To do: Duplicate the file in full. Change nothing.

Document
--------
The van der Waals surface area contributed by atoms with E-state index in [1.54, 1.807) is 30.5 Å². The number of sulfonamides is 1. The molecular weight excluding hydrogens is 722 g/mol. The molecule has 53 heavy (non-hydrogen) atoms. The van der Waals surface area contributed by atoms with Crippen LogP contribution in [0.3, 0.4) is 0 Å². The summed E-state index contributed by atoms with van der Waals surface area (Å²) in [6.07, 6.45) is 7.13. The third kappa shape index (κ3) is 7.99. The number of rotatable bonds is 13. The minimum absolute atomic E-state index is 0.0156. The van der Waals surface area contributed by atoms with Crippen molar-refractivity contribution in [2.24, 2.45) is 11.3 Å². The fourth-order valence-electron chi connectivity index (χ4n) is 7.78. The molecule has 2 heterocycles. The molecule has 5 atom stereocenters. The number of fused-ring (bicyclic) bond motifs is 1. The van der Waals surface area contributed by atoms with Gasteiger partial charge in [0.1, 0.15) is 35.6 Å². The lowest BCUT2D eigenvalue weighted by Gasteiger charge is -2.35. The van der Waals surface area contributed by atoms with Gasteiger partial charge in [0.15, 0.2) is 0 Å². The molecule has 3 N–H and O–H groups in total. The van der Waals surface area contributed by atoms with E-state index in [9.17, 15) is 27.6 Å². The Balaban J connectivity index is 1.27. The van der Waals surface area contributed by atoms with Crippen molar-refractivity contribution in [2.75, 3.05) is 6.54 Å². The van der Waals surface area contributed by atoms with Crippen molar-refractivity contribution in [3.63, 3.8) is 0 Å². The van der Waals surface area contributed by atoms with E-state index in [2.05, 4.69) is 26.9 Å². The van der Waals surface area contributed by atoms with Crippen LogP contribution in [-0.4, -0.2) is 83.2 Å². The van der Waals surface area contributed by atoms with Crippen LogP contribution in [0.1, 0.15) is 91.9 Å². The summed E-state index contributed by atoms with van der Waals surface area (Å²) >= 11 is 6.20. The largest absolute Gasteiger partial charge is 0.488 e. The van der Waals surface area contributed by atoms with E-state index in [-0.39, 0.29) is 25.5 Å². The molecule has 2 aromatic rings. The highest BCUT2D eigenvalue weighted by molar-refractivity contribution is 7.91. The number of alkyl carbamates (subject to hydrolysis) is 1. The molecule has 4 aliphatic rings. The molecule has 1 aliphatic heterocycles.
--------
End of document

The van der Waals surface area contributed by atoms with E-state index in [1.54, 1.807) is 30.5 Å². The number of sulfonamides is 1. The molecular weight excluding hydrogens is 722 g/mol. The molecule has 53 heavy (non-hydrogen) atoms. The van der Waals surface area contributed by atoms with Crippen LogP contribution in [0.3, 0.4) is 0 Å². The summed E-state index contributed by atoms with van der Waals surface area (Å²) in [6.07, 6.45) is 7.13. The third kappa shape index (κ3) is 7.99. The number of rotatable bonds is 13. The minimum absolute atomic E-state index is 0.0156. The van der Waals surface area contributed by atoms with Crippen molar-refractivity contribution in [2.24, 2.45) is 11.3 Å². The fourth-order valence-electron chi connectivity index (χ4n) is 7.78. The molecule has 2 heterocycles. The molecule has 5 atom stereocenters. The number of fused-ring (bicyclic) bond motifs is 1. The van der Waals surface area contributed by atoms with Gasteiger partial charge in [0.1, 0.15) is 35.6 Å². The lowest BCUT2D eigenvalue weighted by Gasteiger charge is -2.35. The van der Waals surface area contributed by atoms with Gasteiger partial charge in [0.15, 0.2) is 0 Å². The molecule has 3 N–H and O–H groups in total. The van der Waals surface area contributed by atoms with E-state index in [9.17, 15) is 27.6 Å². The Balaban J connectivity index is 1.27. The van der Waals surface area contributed by atoms with Crippen molar-refractivity contribution in [2.75, 3.05) is 6.54 Å². The van der Waals surface area contributed by atoms with Crippen molar-refractivity contribution in [3.63, 3.8) is 0 Å². The van der Waals surface area contributed by atoms with E-state index in [2.05, 4.69) is 26.9 Å². The van der Waals surface area contributed by atoms with Crippen LogP contribution in [-0.4, -0.2) is 83.2 Å². The van der Waals surface area contributed by atoms with Crippen LogP contribution in [0.1, 0.15) is 91.9 Å². The summed E-state index contributed by atoms with van der Waals surface area (Å²) >= 11 is 6.20. The largest absolute Gasteiger partial charge is 0.488 e. The van der Waals surface area contributed by atoms with E-state index in [-0.39, 0.29) is 25.5 Å². The molecule has 2 aromatic rings. The highest BCUT2D eigenvalue weighted by molar-refractivity contribution is 7.91. The number of alkyl carbamates (subject to hydrolysis) is 1. The molecule has 4 aliphatic rings. The molecule has 1 aliphatic heterocycles.